Cervical cancer facts
First, the good news: the number of women diagnosed with cervical cancer has steadily declined in recent decades, and the majority of women diagnosed with the disease are surviving for at least 10 years.
Rate of cervical cancerRates for U.S. population. Data from the National Cancer Institute Surveillance, Epidemiology, and End Results Program. Source: seer.cancer.gov
The bad news --
- At any given time, about 250,000 American women are living with cervical cancer.
- Almost 13,000 women are diagnosed with cervical cancer each year.
- Women of African American and Hispanic descent are more likely to be diagnosed with cervical cancer than whites.
- Infection with the human papillomavirus, or HPV, dramatically increases a woman’s risk of cervical cancer. Her risk increases further if she smokes or uses oral contraceptives over many years.
- Exposure to the dry cleaning chemical perchloroethylene, or PERC, and styrene, used to manufacture some plastics and rubber, may increase risk of cervical cancer.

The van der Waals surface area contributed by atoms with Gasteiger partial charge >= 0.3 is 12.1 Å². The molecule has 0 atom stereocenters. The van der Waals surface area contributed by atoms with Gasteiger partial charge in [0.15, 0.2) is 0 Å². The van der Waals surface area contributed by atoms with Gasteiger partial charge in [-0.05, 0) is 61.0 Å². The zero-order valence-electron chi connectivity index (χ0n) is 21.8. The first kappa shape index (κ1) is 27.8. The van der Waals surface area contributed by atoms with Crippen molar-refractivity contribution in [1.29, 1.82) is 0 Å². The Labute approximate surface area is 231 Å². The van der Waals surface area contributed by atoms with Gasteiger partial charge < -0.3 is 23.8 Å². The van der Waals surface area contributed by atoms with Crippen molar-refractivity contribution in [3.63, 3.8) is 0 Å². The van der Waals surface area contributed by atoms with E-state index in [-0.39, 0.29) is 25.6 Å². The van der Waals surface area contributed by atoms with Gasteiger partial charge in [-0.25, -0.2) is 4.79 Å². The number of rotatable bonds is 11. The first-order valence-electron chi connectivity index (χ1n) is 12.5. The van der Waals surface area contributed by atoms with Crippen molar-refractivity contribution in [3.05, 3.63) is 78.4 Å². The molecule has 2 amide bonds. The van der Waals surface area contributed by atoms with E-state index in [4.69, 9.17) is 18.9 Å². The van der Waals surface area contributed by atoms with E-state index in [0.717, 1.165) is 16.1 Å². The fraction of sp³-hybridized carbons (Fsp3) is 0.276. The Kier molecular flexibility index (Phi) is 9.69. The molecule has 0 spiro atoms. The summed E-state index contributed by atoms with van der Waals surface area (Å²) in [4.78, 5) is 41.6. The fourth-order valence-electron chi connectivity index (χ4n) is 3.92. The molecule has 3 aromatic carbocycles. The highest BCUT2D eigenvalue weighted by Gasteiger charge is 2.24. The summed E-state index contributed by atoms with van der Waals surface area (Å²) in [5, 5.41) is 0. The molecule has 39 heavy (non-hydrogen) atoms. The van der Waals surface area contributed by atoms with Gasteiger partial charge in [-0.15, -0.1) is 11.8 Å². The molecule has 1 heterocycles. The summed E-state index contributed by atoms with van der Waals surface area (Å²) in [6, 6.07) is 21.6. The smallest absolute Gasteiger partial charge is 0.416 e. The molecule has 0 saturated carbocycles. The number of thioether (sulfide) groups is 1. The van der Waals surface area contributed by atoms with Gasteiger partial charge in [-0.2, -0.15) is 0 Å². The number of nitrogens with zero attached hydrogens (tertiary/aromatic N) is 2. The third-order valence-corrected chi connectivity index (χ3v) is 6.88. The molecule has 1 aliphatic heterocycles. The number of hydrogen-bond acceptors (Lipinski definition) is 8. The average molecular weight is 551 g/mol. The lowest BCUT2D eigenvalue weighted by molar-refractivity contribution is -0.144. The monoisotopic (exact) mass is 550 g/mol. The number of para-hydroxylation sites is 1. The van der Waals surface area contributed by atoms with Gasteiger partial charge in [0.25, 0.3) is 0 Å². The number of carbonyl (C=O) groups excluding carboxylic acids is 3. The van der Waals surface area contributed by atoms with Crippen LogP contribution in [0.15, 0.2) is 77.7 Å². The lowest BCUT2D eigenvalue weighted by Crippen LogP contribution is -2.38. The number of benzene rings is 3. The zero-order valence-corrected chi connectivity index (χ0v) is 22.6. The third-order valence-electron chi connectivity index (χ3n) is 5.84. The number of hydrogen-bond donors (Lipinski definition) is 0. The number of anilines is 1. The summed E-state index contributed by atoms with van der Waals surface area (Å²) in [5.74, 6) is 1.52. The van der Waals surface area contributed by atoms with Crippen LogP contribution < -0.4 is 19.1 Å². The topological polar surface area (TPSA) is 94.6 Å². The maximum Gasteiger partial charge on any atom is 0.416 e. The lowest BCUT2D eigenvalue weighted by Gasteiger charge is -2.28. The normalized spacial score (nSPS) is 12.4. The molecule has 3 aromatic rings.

- Children of women who took the synthetic estrogen diethylstilbestrol, or DES, to prevent miscarriages were at increased risk, but physicians stopped prescribing DES in 1971.
- Get vaccinated against HPV.
- Don’t heat food or drinks in plastic containers because some plastics release chemicals that disrupt the hormone system.
- Dry clean clothing only when necessary and patronize dry cleaners that use PERC alternatives such as wet or carbon dioxide cleaning methods.
- Have regular Pap and HPV screenings; these tests can identify precancerous cells and early stages of disease which can usually be cured.
For more information, the National Cancer Institute has a handy booklet on symptoms, screening and available treatments for cervical cancer.